“Don’t send money or give out personal information in response to an unexpected request, whether it comes as a text, a phone call or an e-mail.

Google a product name or company with words like “review,” “complaint” or “scam” if you receive a financial request.

Technology makes it easy for scammers to fake caller ID information, so the name and number you see aren’t always real. If someone calls asking for money or personal information, hang up, or verify with family and friends.

Someone might call and ask you to pay in advance or send a fee for things like credit and loan offers, prizes or a job. Just hang up immediately. Don’t engage.

Con artists want you to make decisions in a hurry. They might threaten you and play on your fear. Slow down, check out the story, do an online search, talk to someone who might know. Before you give up your money or personal information, talk to someone you trust.

Consider how you pay for something. Credit cards are safest. Wiring money through Western Union or MoneyGram or using a reloadable or gift card is risky because it’s nearly impossible to get your money back. Using your debit card is the riskiest so avoid if possible.

If you answer the phone and hear a recorded sales pitch, hang up. These calls are illegal, and often the products are bogus.

Some companies use free trials to sign you up for products and bill you every month until you cancel. Before you agree to a free trial, research the company and read the cancellation policy.

For more information on consumer protection and avoiding scams, contact Karen Meyers, Director of the City’s Consumer financial Protection Initiative, at: kmeyers@cabq.gov .”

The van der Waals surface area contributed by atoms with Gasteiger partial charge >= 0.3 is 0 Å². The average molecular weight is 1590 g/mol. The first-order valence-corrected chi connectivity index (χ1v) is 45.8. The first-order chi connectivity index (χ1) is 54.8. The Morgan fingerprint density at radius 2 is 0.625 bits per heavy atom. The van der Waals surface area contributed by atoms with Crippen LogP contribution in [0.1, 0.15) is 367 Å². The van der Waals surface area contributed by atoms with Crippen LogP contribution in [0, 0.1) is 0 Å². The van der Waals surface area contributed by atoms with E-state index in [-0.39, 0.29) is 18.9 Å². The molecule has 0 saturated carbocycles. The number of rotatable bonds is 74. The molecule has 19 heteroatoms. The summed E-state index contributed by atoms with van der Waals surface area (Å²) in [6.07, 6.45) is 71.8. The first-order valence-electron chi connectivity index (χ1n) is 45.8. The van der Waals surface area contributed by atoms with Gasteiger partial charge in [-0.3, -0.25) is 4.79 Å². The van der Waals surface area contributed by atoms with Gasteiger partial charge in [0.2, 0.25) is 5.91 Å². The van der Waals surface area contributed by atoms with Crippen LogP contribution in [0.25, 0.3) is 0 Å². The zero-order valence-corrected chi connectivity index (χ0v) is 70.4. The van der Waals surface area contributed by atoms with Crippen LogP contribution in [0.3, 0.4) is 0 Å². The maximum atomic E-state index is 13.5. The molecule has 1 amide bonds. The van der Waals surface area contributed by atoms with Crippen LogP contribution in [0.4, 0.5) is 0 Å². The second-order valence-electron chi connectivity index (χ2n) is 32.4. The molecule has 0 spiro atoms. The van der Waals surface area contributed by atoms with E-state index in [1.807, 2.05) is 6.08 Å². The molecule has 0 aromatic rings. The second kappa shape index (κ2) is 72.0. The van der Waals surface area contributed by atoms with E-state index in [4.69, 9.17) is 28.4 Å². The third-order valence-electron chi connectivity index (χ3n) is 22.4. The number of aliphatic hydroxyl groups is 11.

Please enter your email to the left to follow this blog. That way you’ll be notified when we post our next blog on Cyber Harassment Safety.

 

TIPS FOR REDUCING SITTING TIME

Are you getting the exercise you need to stay healthy? Have our social distancing orders kept you from your regular exercise routines? My mother-in-law recently told me that her neighbor runs an hour a day without leaving the backyard. Even with social distancing, that sounds extreme on several levels. But, exercise is an important part of our lives. On Tuesday, February 4th, the City of Albuquerque, Office of Neighborhood Coordination’s Neighborhood Weekly E-news gave us ideas to keep us moving.

“Like many people, you may have a fairly sedentary job sitting behind a desk and staring a computer screen most of the time, or you may just sit a lot at home! Because sitting requires less energy than standing or moving, sitting for long periods of time can lead to high blood pressure, diabetes, obesity, high cholesterol levels and back pain. Try these tips for being more active at work or home:

  • Set a timer/reminder every 30 minutes to take a break from sitting
  • Stand or pace as you talk on the phone
  • Take the stairs if possible
  • At your office, take a short walk after you eat lunch and try not to eat at your desk too often
  • Park far away from your office or from the store and walk
  • Stand and stretch when sitting for long periods at your computer
  • Schedule walking meetings with colleagues instead of the traditional conference table meeting
  • Get up to refill your water bottle every hour
  • Try to stand for a minimum of two hours per day and four hours for optimal health.”

And, for a chuckle: when I was organizing my office, we had to frequently contact another department by phone. We knew we were going to have an hour’s wait. So, my employee, Hank, would volunteer. Then, he would stand with his headset on and dance to the music. That’s a good memory for me. That music was horrible. He made lemonade from the lemons.

Please enter your email to the left to follow this blog. That way you’ll be notified when we post our next blog on Tips for Avoiding Scams.